Living in Malta, at least as a local, involves sustaining yourself (whether you want it or not) on a constant stream of local news. You can’t escape the latest political mess, and the smallest incidence can make front page news. It is really an environment that discourages you to think big and expand your mental horizons. For many years I found it very stifling and I harbored a lot of internal anxiety, frustration, and anger due to this situation over which I had little control.
Since moving abroad, all these effects instantly disappeared and I finally felt free to be what I really want to be and rapidly increase my knowledge in the areas that interest me, such as investing.
They say that a person is the sum of the other people that are closest to him. In Malta, I always struggled to surround myself with people who would constantly inspire me and drive me to become a better person. Due to the small island mentality, there seems to be a lot of jealousy and people try to keep you in line. You’re best just being an average Joe behaving like everyone else if you want to live a good life there. Do something significantly different than the rest and you’re going to have a very difficult time indeed.
But come on Jean, you might say, what about the lovely “best in the world” weather that Malta is blessed with? Well yes, Malta does indeed have very hot summers and mild wet winters. The problem is that the vast majority of houses have zero insulation and in the winter months you can feel really uncomfortable due to the insane levels of humidity and cold inside. Although I always felt bad during the winters, reality really struck during my first experience of winter in the UK, when I realized that I was much happier in winter there than I had ever been in Malta. Like many other countries, buildings there are well insulated and have good heating, so you can stay in your flip flops and shorts inside in winter. In Malta, I would be wearing jackets, long johns and a beanie and I’d still be uncomfortably cold.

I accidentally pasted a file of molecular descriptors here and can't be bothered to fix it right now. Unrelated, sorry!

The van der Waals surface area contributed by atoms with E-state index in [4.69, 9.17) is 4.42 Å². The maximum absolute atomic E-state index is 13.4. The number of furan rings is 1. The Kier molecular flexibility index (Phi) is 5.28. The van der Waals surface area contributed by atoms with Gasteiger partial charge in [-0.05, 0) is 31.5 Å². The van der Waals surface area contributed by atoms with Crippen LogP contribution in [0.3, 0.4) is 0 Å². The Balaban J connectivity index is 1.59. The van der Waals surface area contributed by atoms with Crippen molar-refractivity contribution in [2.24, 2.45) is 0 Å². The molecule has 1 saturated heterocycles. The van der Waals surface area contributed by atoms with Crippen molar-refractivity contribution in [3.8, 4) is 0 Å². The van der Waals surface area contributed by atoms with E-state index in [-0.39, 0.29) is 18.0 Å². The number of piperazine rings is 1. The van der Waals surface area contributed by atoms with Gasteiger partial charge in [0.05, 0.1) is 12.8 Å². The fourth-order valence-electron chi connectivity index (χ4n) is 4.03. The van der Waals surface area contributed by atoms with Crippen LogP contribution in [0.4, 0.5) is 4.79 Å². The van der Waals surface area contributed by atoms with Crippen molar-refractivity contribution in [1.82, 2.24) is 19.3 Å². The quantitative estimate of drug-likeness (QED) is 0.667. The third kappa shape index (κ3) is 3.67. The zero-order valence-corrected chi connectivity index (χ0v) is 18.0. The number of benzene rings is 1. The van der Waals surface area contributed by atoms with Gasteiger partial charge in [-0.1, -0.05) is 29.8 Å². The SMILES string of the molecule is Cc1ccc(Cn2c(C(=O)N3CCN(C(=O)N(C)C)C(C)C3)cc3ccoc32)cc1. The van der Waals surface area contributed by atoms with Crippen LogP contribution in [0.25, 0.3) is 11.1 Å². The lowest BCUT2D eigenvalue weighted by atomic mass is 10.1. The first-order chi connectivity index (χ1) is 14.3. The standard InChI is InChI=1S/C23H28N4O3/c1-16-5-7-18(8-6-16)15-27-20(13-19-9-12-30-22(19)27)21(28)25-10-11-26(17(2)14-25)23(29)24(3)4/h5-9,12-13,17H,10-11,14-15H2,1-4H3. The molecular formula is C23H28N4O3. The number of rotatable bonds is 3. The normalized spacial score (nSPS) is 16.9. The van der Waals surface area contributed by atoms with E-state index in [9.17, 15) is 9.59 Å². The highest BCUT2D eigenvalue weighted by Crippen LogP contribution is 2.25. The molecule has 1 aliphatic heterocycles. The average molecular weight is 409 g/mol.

One other big pain point: the roads. Malta’s road surfaces are among the worst in Europe and are more befitting of a third world country than a country that presents itself as being a hub of innovation and being on par with its European counterparts. Last year I tried taking the Brompton to Malta to cycle around during our holiday but ended up walking back home after 200 meters. There are way too many potholes, bumps, and uneven road surfaces to be able to ride a bike like that comfortably without damaging it. Not to mention the challenge of staying alive when riding a bike in Malta.